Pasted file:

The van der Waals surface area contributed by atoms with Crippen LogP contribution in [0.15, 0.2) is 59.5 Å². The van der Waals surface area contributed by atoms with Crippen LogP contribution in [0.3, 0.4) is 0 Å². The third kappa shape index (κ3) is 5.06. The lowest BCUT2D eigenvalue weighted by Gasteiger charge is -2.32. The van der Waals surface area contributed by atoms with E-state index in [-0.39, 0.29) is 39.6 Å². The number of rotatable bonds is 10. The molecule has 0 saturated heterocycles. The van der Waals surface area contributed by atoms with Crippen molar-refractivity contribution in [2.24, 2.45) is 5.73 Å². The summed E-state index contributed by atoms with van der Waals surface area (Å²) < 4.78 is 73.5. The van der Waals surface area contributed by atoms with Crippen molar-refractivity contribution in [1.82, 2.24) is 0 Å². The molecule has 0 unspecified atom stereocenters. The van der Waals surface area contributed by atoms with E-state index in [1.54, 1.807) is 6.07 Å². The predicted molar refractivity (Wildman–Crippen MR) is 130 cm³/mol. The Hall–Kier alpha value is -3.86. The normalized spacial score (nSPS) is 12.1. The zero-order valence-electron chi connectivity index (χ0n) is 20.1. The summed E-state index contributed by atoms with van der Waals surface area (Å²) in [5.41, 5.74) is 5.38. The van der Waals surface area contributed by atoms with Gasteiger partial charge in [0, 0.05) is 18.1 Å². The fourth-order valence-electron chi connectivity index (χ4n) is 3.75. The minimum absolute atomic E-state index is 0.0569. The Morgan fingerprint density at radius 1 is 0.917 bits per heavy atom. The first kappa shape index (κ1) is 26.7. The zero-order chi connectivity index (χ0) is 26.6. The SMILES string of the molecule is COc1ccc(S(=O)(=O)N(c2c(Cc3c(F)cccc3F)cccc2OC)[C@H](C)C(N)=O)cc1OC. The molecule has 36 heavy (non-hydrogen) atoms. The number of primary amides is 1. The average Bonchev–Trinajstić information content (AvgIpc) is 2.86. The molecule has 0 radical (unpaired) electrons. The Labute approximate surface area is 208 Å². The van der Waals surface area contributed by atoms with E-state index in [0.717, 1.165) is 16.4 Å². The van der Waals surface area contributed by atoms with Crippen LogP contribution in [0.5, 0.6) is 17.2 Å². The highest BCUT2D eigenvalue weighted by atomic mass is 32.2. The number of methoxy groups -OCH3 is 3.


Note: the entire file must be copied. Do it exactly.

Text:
The van der Waals surface area contributed by atoms with Crippen LogP contribution in [0.15, 0.2) is 59.5 Å². The van der Waals surface area contributed by atoms with Crippen LogP contribution in [0.3, 0.4) is 0 Å². The third kappa shape index (κ3) is 5.06. The lowest BCUT2D eigenvalue weighted by Gasteiger charge is -2.32. The van der Waals surface area contributed by atoms with E-state index in [-0.39, 0.29) is 39.6 Å². The number of rotatable bonds is 10. The molecule has 0 saturated heterocycles. The van der Waals surface area contributed by atoms with Crippen molar-refractivity contribution in [2.24, 2.45) is 5.73 Å². The summed E-state index contributed by atoms with van der Waals surface area (Å²) < 4.78 is 73.5. The van der Waals surface area contributed by atoms with Crippen molar-refractivity contribution in [1.82, 2.24) is 0 Å². The molecule has 0 unspecified atom stereocenters. The van der Waals surface area contributed by atoms with E-state index in [1.54, 1.807) is 6.07 Å². The predicted molar refractivity (Wildman–Crippen MR) is 130 cm³/mol. The Hall–Kier alpha value is -3.86. The normalized spacial score (nSPS) is 12.1. The zero-order valence-electron chi connectivity index (χ0n) is 20.1. The summed E-state index contributed by atoms with van der Waals surface area (Å²) in [5.41, 5.74) is 5.38. The van der Waals surface area contributed by atoms with Gasteiger partial charge in [0, 0.05) is 18.1 Å². The fourth-order valence-electron chi connectivity index (χ4n) is 3.75. The minimum absolute atomic E-state index is 0.0569. The Morgan fingerprint density at radius 1 is 0.917 bits per heavy atom. The first kappa shape index (κ1) is 26.7. The zero-order chi connectivity index (χ0) is 26.6. The SMILES string of the molecule is COc1ccc(S(=O)(=O)N(c2c(Cc3c(F)cccc3F)cccc2OC)[C@H](C)C(N)=O)cc1OC. The molecule has 36 heavy (non-hydrogen) atoms. The number of primary amides is 1. The average Bonchev–Trinajstić information content (AvgIpc) is 2.86. The molecule has 0 radical (unpaired) electrons. The Labute approximate surface area is 208 Å². The van der Waals surface area contributed by atoms with E-state index in [0.717, 1.165) is 16.4 Å². The van der Waals surface area contributed by atoms with Crippen LogP contribution in [0.5, 0.6) is 17.2 Å². The highest BCUT2D eigenvalue weighted by atomic mass is 32.2. The number of methoxy groups -OCH3 is 3.